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The Gulf of Mexico’s Habitat

Most of the bottom of the Gulf of Mexico is a flat sandy/muddy plain providing little to no food or cover. Historically there were some large naturally occurring reefs that covered 1.6% of the bottom that provide habitat for adult fish. That high relief reef is still there. Additionally, there was low relief nursery reef that also comprised the bottom of the food chain made up of organically cemented sandstone, friable caliche lumps, clay balls, and the little humps and bumps that were on the coastal plain, drowned over the last 40,000 years as sea level rose. That low relief reef is essentially gone except in a very few places. We still find it’s remnants near high relief reef where it has been protected from trawl fishing.  

From the 1960s to the late 90’s the Texas shrimping fleet drug a net with a chain across the front of the net over 1million acres of the bottom every night. This abraded the low relief reef into nothing. 

Juvenile reef fish, including Red Snapper, need cover to survive. A rock or a hole provides a place to get out of the unceasing current, rest, and convert food into body mass. That rock also provides a place to out-turn a faster straight-line speed predator. It also gives the fish an address, a neighborhood that it can learn where the better feeding is, a starting place for foraging trips.  If the cover has some flat areas and a sharp corner, vortices are created in the water, disorienting prey. Those vortices also pull organics out of the passing water column, creating just enough matter on the bottom to feed microbes, the food of marine invertebrates, crustaceans, and filter-feeding clams, bivalves, mollusks, and barnacles.

Friends of RGV Reef makes extensive use of donated recycled concrete material, accumulated on our site donated by the Port of Brownsville that has deep water dock frontage and a rail siding. We use broken concrete, donated by local construction firms like Foremost paving, and purchased cinder blocks, but primary RGV Reef has been built with recycled concrete railroad ties donated by the BNSF Railroad. Concrete railroad ties make an absolutely fabulous reef. Tangled on the bottom like pick up sticks they provide an exceptionally complex structure that is scalable from providing the foundation of nursery reef all the way up to high relief reef. 

Cinder Blocks make excellent nursery reef but deployed on their own sink into the bottom over a period of a few years.  During our January – MArch 2020 deployment Friends initiated their “Durable Nursery Reef Patches” designed to last for decades. In the new 400 acres CCA Nursery, 84 sandwiches of material were built with a foundation of either 50 or 100 tons of ties as a base. To provide small cracks and holes, 20 tons of concrete rubble was deployed on top of the ties, and 350 cinder blocks on top of that. This yields a nursery patch from 90 to 120 ‘ in diameter, one or two feet tall, with thousands of individual cracks, crevasses, and holes.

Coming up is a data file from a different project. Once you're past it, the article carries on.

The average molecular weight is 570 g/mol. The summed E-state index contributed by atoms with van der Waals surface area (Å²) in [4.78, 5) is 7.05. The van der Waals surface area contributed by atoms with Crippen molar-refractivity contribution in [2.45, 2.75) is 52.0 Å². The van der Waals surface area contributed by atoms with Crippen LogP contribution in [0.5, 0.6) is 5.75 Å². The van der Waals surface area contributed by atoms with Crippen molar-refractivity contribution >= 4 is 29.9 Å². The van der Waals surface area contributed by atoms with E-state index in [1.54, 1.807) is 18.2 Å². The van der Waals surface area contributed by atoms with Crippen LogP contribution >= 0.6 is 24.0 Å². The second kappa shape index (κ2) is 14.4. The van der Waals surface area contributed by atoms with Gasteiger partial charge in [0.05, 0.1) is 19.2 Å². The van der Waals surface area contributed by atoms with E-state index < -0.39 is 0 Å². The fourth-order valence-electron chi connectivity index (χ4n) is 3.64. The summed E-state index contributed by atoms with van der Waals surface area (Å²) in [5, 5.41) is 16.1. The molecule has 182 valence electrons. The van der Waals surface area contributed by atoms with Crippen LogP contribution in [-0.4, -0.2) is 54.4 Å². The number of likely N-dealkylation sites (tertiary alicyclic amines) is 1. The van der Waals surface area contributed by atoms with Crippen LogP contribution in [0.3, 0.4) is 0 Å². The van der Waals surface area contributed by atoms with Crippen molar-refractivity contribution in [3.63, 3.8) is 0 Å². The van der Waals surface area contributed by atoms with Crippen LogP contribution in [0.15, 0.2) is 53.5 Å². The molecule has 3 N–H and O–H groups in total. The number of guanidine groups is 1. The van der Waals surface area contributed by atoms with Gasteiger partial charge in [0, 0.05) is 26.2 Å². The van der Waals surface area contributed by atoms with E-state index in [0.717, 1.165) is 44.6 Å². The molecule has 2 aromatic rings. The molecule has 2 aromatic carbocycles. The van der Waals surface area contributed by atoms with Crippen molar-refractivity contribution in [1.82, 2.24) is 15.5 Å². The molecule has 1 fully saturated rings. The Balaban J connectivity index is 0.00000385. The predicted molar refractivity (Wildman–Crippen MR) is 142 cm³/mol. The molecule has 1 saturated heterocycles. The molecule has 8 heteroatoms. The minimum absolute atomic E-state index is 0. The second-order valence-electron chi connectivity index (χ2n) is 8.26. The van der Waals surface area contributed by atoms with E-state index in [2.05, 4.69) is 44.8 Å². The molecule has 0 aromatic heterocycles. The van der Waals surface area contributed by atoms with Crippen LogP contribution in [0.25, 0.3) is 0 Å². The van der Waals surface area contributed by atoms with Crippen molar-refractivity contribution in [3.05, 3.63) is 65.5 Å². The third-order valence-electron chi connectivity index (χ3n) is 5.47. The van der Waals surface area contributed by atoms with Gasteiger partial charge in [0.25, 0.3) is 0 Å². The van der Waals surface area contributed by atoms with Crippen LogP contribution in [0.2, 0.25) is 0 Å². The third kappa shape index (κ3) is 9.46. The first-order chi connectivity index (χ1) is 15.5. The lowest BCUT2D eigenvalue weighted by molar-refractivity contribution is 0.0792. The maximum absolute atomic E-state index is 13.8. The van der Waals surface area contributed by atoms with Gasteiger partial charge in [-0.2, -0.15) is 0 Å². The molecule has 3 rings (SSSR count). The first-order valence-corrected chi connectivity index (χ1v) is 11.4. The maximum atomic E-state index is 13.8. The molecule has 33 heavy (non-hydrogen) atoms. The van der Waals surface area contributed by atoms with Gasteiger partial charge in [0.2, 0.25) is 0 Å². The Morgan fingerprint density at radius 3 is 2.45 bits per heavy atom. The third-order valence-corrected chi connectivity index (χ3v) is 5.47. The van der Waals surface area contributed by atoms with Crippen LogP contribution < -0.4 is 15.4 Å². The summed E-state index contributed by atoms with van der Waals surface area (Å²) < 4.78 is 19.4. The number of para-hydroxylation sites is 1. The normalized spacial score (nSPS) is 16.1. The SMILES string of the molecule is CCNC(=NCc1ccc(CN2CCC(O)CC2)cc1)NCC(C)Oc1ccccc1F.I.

RGV Reef also has 300 prefabricated reefing pyramids, which make fine medium relief reef for adult fish. The problem with reefing pyramids is that elsewhere on the Gulf Coast reefs are populated exclusively with pyramids. These monocultures only provide habitat for adult fish grown and attracted from elsewhere, and elsewhere is short of fish.

RGV Reef’s managers are the only reef builders in the Gulf that actually pay attention to marine research, the fish biology, the biologist’s conclusions, and then actually build what’s right for the fish. We use Red Snapper research primarily, as that is the largest body of knowledge. Interestingly, when you follow research’s best practices, you wind up with something that is very much like the most productive natural reefs. Large, patchy, varied, complex reef with differing heights.  Happily, all the fish living on the continental shelf evolved to do best either living on or visiting reefs. So when you make it right for one, it’s right for all. 

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